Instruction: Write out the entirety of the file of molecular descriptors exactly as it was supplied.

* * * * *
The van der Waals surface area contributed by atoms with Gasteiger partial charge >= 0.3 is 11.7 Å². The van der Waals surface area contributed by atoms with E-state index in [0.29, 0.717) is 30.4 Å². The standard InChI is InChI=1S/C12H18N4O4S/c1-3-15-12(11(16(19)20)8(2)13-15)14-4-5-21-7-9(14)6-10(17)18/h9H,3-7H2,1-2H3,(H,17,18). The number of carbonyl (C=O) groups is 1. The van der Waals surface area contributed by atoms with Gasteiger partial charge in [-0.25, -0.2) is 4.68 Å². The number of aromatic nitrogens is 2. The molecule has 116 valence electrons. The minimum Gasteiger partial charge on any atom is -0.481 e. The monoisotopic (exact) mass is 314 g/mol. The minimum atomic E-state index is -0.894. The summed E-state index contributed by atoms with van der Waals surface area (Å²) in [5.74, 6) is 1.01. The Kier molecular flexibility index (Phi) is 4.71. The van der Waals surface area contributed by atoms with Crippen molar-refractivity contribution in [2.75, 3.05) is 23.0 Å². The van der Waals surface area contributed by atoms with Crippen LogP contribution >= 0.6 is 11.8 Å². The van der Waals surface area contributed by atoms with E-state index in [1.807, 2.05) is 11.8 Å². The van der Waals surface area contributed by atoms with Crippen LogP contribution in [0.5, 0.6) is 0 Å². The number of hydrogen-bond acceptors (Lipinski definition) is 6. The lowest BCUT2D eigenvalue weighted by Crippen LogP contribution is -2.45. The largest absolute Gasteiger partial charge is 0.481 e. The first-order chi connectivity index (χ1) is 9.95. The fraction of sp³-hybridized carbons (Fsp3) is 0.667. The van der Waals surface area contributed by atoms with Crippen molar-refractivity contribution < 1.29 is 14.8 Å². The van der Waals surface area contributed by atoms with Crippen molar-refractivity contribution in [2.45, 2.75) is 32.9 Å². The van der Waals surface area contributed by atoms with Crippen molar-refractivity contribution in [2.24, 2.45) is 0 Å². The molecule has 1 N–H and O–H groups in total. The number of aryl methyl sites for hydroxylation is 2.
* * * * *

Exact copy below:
The van der Waals surface area contributed by atoms with Gasteiger partial charge >= 0.3 is 11.7 Å². The van der Waals surface area contributed by atoms with E-state index in [0.29, 0.717) is 30.4 Å². The standard InChI is InChI=1S/C12H18N4O4S/c1-3-15-12(11(16(19)20)8(2)13-15)14-4-5-21-7-9(14)6-10(17)18/h9H,3-7H2,1-2H3,(H,17,18). The number of carbonyl (C=O) groups is 1. The van der Waals surface area contributed by atoms with Gasteiger partial charge in [-0.25, -0.2) is 4.68 Å². The number of aromatic nitrogens is 2. The molecule has 116 valence electrons. The minimum Gasteiger partial charge on any atom is -0.481 e. The monoisotopic (exact) mass is 314 g/mol. The minimum atomic E-state index is -0.894. The summed E-state index contributed by atoms with van der Waals surface area (Å²) in [5.74, 6) is 1.01. The Kier molecular flexibility index (Phi) is 4.71. The van der Waals surface area contributed by atoms with Crippen molar-refractivity contribution in [2.75, 3.05) is 23.0 Å². The van der Waals surface area contributed by atoms with Crippen LogP contribution >= 0.6 is 11.8 Å². The van der Waals surface area contributed by atoms with E-state index in [1.807, 2.05) is 11.8 Å². The van der Waals surface area contributed by atoms with Crippen LogP contribution in [0.5, 0.6) is 0 Å². The number of hydrogen-bond acceptors (Lipinski definition) is 6. The lowest BCUT2D eigenvalue weighted by Crippen LogP contribution is -2.45. The largest absolute Gasteiger partial charge is 0.481 e. The first-order chi connectivity index (χ1) is 9.95. The fraction of sp³-hybridized carbons (Fsp3) is 0.667. The van der Waals surface area contributed by atoms with Crippen molar-refractivity contribution < 1.29 is 14.8 Å². The van der Waals surface area contributed by atoms with Crippen molar-refractivity contribution in [2.45, 2.75) is 32.9 Å². The van der Waals surface area contributed by atoms with Crippen molar-refractivity contribution in [2.24, 2.45) is 0 Å². The molecule has 1 N–H and O–H groups in total. The number of aryl methyl sites for hydroxylation is 2.